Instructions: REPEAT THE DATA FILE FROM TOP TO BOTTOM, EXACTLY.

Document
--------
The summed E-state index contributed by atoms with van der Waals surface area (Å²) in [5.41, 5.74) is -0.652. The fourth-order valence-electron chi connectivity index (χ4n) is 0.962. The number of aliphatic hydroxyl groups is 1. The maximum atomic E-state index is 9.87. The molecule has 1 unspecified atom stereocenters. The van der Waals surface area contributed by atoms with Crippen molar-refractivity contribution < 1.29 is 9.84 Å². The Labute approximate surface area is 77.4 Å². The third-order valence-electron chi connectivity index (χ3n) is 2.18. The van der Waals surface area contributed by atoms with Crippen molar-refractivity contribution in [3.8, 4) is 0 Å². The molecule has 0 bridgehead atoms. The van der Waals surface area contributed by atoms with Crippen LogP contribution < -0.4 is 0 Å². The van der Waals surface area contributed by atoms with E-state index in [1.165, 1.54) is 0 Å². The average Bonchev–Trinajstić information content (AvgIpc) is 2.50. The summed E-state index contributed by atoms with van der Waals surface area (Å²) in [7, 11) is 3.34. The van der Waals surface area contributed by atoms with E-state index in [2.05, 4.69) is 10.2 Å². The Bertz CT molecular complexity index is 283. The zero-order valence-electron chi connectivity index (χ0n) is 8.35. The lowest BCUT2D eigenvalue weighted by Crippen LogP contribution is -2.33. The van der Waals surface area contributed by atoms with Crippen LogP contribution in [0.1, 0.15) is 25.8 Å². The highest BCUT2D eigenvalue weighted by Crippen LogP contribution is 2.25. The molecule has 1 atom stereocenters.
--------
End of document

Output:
The summed E-state index contributed by atoms with van der Waals surface area (Å²) in [5.41, 5.74) is -0.652. The fourth-order valence-electron chi connectivity index (χ4n) is 0.962. The number of aliphatic hydroxyl groups is 1. The maximum atomic E-state index is 9.87. The molecule has 1 unspecified atom stereocenters. The van der Waals surface area contributed by atoms with Crippen molar-refractivity contribution < 1.29 is 9.84 Å². The Labute approximate surface area is 77.4 Å². The third-order valence-electron chi connectivity index (χ3n) is 2.18. The van der Waals surface area contributed by atoms with Crippen molar-refractivity contribution in [3.8, 4) is 0 Å². The molecule has 0 bridgehead atoms. The van der Waals surface area contributed by atoms with Crippen LogP contribution < -0.4 is 0 Å². The van der Waals surface area contributed by atoms with E-state index in [1.165, 1.54) is 0 Å². The average Bonchev–Trinajstić information content (AvgIpc) is 2.50. The summed E-state index contributed by atoms with van der Waals surface area (Å²) in [7, 11) is 3.34. The van der Waals surface area contributed by atoms with E-state index in [2.05, 4.69) is 10.2 Å². The Bertz CT molecular complexity index is 283. The zero-order valence-electron chi connectivity index (χ0n) is 8.35. The lowest BCUT2D eigenvalue weighted by Crippen LogP contribution is -2.33. The van der Waals surface area contributed by atoms with Crippen LogP contribution in [0.1, 0.15) is 25.8 Å². The highest BCUT2D eigenvalue weighted by Crippen LogP contribution is 2.25. The molecule has 1 atom stereocenters.